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Online registration - to pay by card
Delegate selections (dinner and accommodation)
Directions to the venue
College site plan
Artificial Intelligence is presently experiencing a renaissance in development of new methods and practical applications to ongoing challenges in Chemistry. Following the success of the inaugural “Artificial Intelligence in Chemistry” meeting in 2018, we were pleased to announce that the Biological & Medicinal Chemistry Sector (BMCS) and Chemical Information & Computer Applications Group (CICAG) of the Royal Society of Chemistry were once again organising a conference to present the current efforts in applying these new methods. The meeting was held over two days and combined aspects of artificial intelligence and deep machine learning methods to applications in chemistry.
Who should attend
This meeting was of interest to scientists of any level of experience from academia and industry.
Where presentation titles are highlighted in blue, a .pdf of the presentation file may be downloaded.
Sunday, 1st September
Monday, 2nd September
Introduction and welcome
Phil Jones, BioAscent Discovery, UK
Session chair: Phil Jones, BioAscent Discovery, UK
Deep learning applied to ligand-based de novo design: a real-life lead optimization case study
Quentin Perron, IKTOS, France
Molecular transformer for chemical reaction prediction and uncertainty estimation
Alpha Lee, University of Cambridge, UK
Refreshments, exhibition and posters
Keynote: Are learned molecular representations ready for prime time?
Regina Barzilay, Massachusetts Institute of Technology, USA
Flash poster presentations
download the flash presentation programme here
|12.10||Discovery of synthesisable organic materials|
Steven Bennett, Imperial College London, UK (P02)
Poster prize winner!
NP-Scout: machine learning approach for the identification of natural products and natural product-like compounds in large molecular databases
Ya Chen, University of Hamburg, Germany (P03)
|12.14||Reaction class recommendation models in de novo drug design|
Gianmarco Ghiandoni, University of Sheffield, UK (P04)
|12.16||Selectivity insight for the rational design of bromodomain inhibitors derived from proteochemometric models|
Kathryn Giblin, AstraZeneca, UK (P05)
Poster prize winner!Activity-directed discovery of inhibitors of the p53/MDM2 interaction: towards autonomous functional molecule discovery
Adam Green, University of Leeds, UK (P06)
|12.20||Artificial intelligence for synthetic chemistry|
Alexe Haywood, University of Nottingham, UK (P07)
|12.22||Ontologies for chemistry|
Richard Kidd, Royal Society of Chemistry, UK (P08)
|12.24||Parameter fitting for atomistic and molecular simulations|
Leonid Komissarov, UGent, Software for Chemistry & Materials BV, The Netherlands (P09)
|12.26||Updated DrugEx: drug molecule de novo design by multi-objective reinforcement learning for polypharmacology - a case for the adenosine receptors|
Xuhan Liu, Leid University, The Netherlands (P10)
|12.28||AI-assisted lead optimization with SynSpace design engine|
Istvan Szabo, ChemPass Ltd, Hungary (P11)
Łukasz Maziarka, Ardigen SA, Poland (P12)
|12.32||Deep learning scoring function for flexible molecular docking|
Rocco Meli, University of Oxford, UK (P13)
|12.34||Application of AI to REAL space: a step ahead to expand the synthetically feasible chemical space|
Andrii Buvailo, Enamine Ltd, Ukraine (P14)
|12.36||Learning protein conformational space by enforcing physics with 1D convolutions|
Venkata Ramaswamy, Durham University, UK (P15)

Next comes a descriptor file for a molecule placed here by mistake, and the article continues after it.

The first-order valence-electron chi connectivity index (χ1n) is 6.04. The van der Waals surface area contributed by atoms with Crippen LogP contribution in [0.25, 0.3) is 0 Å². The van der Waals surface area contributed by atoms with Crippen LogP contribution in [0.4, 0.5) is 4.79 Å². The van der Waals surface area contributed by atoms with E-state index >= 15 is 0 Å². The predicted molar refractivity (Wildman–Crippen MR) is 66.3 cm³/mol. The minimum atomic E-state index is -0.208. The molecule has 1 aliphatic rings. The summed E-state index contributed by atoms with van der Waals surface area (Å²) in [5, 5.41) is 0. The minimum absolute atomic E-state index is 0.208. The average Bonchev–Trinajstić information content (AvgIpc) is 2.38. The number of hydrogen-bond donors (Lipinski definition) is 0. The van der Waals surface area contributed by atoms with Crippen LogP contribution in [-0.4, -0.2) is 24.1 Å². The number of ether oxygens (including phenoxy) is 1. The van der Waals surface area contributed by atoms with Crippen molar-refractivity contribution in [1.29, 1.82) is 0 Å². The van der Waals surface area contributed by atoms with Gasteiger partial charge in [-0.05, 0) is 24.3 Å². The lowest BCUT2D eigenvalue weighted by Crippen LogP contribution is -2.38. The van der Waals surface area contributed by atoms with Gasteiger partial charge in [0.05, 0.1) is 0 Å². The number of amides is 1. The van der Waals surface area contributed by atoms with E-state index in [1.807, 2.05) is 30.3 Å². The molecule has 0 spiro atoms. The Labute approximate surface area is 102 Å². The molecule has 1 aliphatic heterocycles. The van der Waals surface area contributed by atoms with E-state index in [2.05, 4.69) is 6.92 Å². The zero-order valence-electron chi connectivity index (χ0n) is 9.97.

Poster prize winner!Improving the accuracy of alchemical free energy methods by learning correction terms for binding energy estimates
Jenke Scheen, The University of Edinburgh, UK (P17)
|12.40||Practical applications of deep learning to imputation of drug discovery data|
Matt Segall, Optibrium Ltd, UK (P18)
|12.42||Cheminformatics driven GPCR structure-based drug design|
Robert Smith and Chris de Graaf, Sosei Heptares, UK (P19)
|12.44||Physics-informed molecular hypergraphs for energy, conformer, and charge prediction|
Yuanqing Wang, Memorial Sloan-Kettering Cancer Center, USA (P20)
|12.46||Deep learning for sparse and noisy experimental data|
Tom Whitehead, Intellegens Ltd, UK (P21)
|12.48||Generating a library of precursors for donor-acceptor systems with unsupervised cluster detection and a recurrent neural network|
Qi Yuan, Imperial College London, UK (P22)
Lunch, exhibition and posters
Session chair: Samantha Hughes, AstraZeneca, UK
Artificial intelligence for predicting molecular Electrostatic Potentials (ESPs): a step towards developing ESP-guided knowledge-based scoring functions
Prakash Rathi, Astex Pharmaceuticals, UK
A. Turing test for molecular generators
Darren Green, GlaxoSmithKline, UK
Drug discovery disrupted - quantum physics meets machine learning
Hagen Triendl, GTN, UK
Refreshments, exhibition and posters
Session chair: Nathan Brown, BenevolentAI, UK
Application of deep learning in chemistry: where are we in drug design?
Christian Tyrchan, AstraZeneca, Sweden
Keynote: Is your machine learning telling you anything you didn’t already know?
Anthony Nicholls, OpenEye Scientific Software, USA
|18.30||Drinks reception |
|19.00||Conference dinner (see below for full menu)|
Tuesday, 3rd September
Session chair: Kathryn Giblin, AstraZeneca, UK
Deep generative models for 3D compound design
Fergus Imrie, University of Oxford, UK
DeeplyTough: learning to structurally compare protein binding sites
Joshua Meyers, BenevolentAI, UK
Discovery of nanoporous materials for energy applications
Maciej Haranczyk, IMDEA Materials Institute, Spain
Refreshments, exhibition and posters
Session chair: Michelle Gill, NVIDIA, USA
|11.00||Centaur Chemist™ in 3D: AI powered design of small molecules accelerated by structure-based constraints|
Anthony Bradley, Exscientia, UK
Keynote: Deep learning for drug discovery
David Koes, University of Pittsburgh, USA
Networking lunch, exhibition and posters